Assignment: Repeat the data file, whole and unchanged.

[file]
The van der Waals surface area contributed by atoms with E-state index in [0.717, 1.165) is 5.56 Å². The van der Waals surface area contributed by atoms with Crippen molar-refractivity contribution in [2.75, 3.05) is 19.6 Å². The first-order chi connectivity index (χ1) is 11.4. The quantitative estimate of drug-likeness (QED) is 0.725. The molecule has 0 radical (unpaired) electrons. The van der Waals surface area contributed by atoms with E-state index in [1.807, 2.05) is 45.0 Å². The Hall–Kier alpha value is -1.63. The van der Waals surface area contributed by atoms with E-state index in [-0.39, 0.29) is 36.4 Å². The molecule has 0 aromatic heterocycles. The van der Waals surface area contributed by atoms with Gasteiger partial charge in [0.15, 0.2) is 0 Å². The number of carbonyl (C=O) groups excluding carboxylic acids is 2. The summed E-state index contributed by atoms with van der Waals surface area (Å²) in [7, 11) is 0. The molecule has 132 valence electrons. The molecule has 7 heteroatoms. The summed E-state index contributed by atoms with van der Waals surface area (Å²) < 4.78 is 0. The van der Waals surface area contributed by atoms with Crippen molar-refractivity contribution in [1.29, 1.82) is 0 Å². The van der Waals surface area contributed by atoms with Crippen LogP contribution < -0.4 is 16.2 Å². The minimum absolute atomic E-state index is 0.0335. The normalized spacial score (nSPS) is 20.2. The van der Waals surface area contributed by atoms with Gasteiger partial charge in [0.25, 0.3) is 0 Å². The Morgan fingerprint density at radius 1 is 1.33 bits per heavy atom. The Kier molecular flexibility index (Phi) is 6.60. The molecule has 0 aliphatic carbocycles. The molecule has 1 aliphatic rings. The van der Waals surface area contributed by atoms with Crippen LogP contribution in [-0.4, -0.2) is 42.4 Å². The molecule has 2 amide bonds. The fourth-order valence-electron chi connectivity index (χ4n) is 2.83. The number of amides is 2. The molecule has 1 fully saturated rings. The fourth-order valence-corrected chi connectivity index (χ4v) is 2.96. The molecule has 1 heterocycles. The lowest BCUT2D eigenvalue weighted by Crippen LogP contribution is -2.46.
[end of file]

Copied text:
The van der Waals surface area contributed by atoms with E-state index in [0.717, 1.165) is 5.56 Å². The van der Waals surface area contributed by atoms with Crippen molar-refractivity contribution in [2.75, 3.05) is 19.6 Å². The first-order chi connectivity index (χ1) is 11.4. The quantitative estimate of drug-likeness (QED) is 0.725. The molecule has 0 radical (unpaired) electrons. The van der Waals surface area contributed by atoms with E-state index in [1.807, 2.05) is 45.0 Å². The Hall–Kier alpha value is -1.63. The van der Waals surface area contributed by atoms with E-state index in [-0.39, 0.29) is 36.4 Å². The molecule has 0 aromatic heterocycles. The van der Waals surface area contributed by atoms with Gasteiger partial charge in [0.15, 0.2) is 0 Å². The number of carbonyl (C=O) groups excluding carboxylic acids is 2. The summed E-state index contributed by atoms with van der Waals surface area (Å²) in [7, 11) is 0. The molecule has 132 valence electrons. The molecule has 7 heteroatoms. The summed E-state index contributed by atoms with van der Waals surface area (Å²) < 4.78 is 0. The van der Waals surface area contributed by atoms with Crippen molar-refractivity contribution in [1.29, 1.82) is 0 Å². The van der Waals surface area contributed by atoms with Crippen LogP contribution < -0.4 is 16.2 Å². The minimum absolute atomic E-state index is 0.0335. The normalized spacial score (nSPS) is 20.2. The van der Waals surface area contributed by atoms with Gasteiger partial charge in [0.25, 0.3) is 0 Å². The Morgan fingerprint density at radius 1 is 1.33 bits per heavy atom. The Kier molecular flexibility index (Phi) is 6.60. The molecule has 0 aliphatic carbocycles. The molecule has 1 aliphatic rings. The van der Waals surface area contributed by atoms with Crippen LogP contribution in [-0.4, -0.2) is 42.4 Å². The molecule has 2 amide bonds. The fourth-order valence-electron chi connectivity index (χ4n) is 2.83. The number of amides is 2. The molecule has 1 fully saturated rings. The fourth-order valence-corrected chi connectivity index (χ4v) is 2.96. The molecule has 1 heterocycles. The lowest BCUT2D eigenvalue weighted by Crippen LogP contribution is -2.46.